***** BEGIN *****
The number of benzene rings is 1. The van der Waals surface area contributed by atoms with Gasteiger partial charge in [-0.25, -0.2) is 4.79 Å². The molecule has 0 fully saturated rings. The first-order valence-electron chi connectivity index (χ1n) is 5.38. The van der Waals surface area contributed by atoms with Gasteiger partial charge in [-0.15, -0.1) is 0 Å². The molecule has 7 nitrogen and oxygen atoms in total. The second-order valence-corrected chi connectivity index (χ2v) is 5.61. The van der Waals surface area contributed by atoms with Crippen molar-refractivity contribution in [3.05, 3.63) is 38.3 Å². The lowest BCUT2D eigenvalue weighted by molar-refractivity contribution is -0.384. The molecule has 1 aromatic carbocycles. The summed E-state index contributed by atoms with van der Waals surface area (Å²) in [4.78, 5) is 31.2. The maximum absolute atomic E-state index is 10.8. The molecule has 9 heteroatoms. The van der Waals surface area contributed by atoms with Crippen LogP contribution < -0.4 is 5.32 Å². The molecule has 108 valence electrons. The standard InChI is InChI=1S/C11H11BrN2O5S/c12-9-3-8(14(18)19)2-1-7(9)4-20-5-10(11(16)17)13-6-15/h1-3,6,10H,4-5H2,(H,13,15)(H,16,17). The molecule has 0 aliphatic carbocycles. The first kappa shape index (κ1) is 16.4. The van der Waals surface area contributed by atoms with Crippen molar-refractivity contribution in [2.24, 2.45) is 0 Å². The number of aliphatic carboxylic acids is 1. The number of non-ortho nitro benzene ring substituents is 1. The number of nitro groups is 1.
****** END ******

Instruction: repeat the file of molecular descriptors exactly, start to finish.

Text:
The number of benzene rings is 1. The van der Waals surface area contributed by atoms with Gasteiger partial charge in [-0.25, -0.2) is 4.79 Å². The molecule has 0 fully saturated rings. The first-order valence-electron chi connectivity index (χ1n) is 5.38. The van der Waals surface area contributed by atoms with Gasteiger partial charge in [-0.15, -0.1) is 0 Å². The molecule has 7 nitrogen and oxygen atoms in total. The second-order valence-corrected chi connectivity index (χ2v) is 5.61. The van der Waals surface area contributed by atoms with Crippen molar-refractivity contribution in [3.05, 3.63) is 38.3 Å². The lowest BCUT2D eigenvalue weighted by molar-refractivity contribution is -0.384. The molecule has 1 aromatic carbocycles. The summed E-state index contributed by atoms with van der Waals surface area (Å²) in [4.78, 5) is 31.2. The maximum absolute atomic E-state index is 10.8. The molecule has 9 heteroatoms. The van der Waals surface area contributed by atoms with Crippen LogP contribution < -0.4 is 5.32 Å². The molecule has 108 valence electrons. The standard InChI is InChI=1S/C11H11BrN2O5S/c12-9-3-8(14(18)19)2-1-7(9)4-20-5-10(11(16)17)13-6-15/h1-3,6,10H,4-5H2,(H,13,15)(H,16,17). The molecule has 0 aliphatic carbocycles. The first kappa shape index (κ1) is 16.4. The van der Waals surface area contributed by atoms with Crippen molar-refractivity contribution in [2.24, 2.45) is 0 Å². The number of aliphatic carboxylic acids is 1. The number of non-ortho nitro benzene ring substituents is 1. The number of nitro groups is 1.